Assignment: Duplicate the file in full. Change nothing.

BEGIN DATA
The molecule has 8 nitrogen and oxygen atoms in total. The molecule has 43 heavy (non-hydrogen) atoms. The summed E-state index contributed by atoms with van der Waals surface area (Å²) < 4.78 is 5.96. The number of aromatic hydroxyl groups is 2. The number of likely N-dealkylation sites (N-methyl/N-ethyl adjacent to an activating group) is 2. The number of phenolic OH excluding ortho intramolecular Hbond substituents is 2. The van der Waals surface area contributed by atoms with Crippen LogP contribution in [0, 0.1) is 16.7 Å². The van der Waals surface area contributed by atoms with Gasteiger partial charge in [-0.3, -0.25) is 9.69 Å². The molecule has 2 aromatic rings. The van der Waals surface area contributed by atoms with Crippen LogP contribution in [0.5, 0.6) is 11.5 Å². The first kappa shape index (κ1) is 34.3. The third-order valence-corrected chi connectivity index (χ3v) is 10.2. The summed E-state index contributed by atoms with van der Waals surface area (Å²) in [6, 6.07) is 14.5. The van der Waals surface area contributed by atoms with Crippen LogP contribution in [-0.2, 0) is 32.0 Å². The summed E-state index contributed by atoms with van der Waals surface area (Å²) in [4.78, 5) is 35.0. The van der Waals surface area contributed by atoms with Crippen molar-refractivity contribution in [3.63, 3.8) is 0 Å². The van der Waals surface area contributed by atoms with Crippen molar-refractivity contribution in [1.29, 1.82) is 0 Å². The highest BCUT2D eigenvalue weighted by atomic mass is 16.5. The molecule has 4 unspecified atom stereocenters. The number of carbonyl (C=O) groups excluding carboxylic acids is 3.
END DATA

The molecule has 8 nitrogen and oxygen atoms in total. The molecule has 43 heavy (non-hydrogen) atoms. The summed E-state index contributed by atoms with van der Waals surface area (Å²) < 4.78 is 5.96. The number of aromatic hydroxyl groups is 2. The number of likely N-dealkylation sites (N-methyl/N-ethyl adjacent to an activating group) is 2. The number of phenolic OH excluding ortho intramolecular Hbond substituents is 2. The van der Waals surface area contributed by atoms with Crippen LogP contribution in [0, 0.1) is 16.7 Å². The van der Waals surface area contributed by atoms with Gasteiger partial charge in [-0.3, -0.25) is 9.69 Å². The molecule has 2 aromatic rings. The van der Waals surface area contributed by atoms with Crippen LogP contribution in [0.5, 0.6) is 11.5 Å². The first kappa shape index (κ1) is 34.3. The third-order valence-corrected chi connectivity index (χ3v) is 10.2. The summed E-state index contributed by atoms with van der Waals surface area (Å²) in [6, 6.07) is 14.5. The van der Waals surface area contributed by atoms with Crippen LogP contribution in [-0.2, 0) is 32.0 Å². The summed E-state index contributed by atoms with van der Waals surface area (Å²) in [4.78, 5) is 35.0. The van der Waals surface area contributed by atoms with Crippen molar-refractivity contribution in [3.63, 3.8) is 0 Å². The van der Waals surface area contributed by atoms with Crippen molar-refractivity contribution in [1.29, 1.82) is 0 Å². The highest BCUT2D eigenvalue weighted by atomic mass is 16.5. The molecule has 4 unspecified atom stereocenters. The number of carbonyl (C=O) groups excluding carboxylic acids is 3.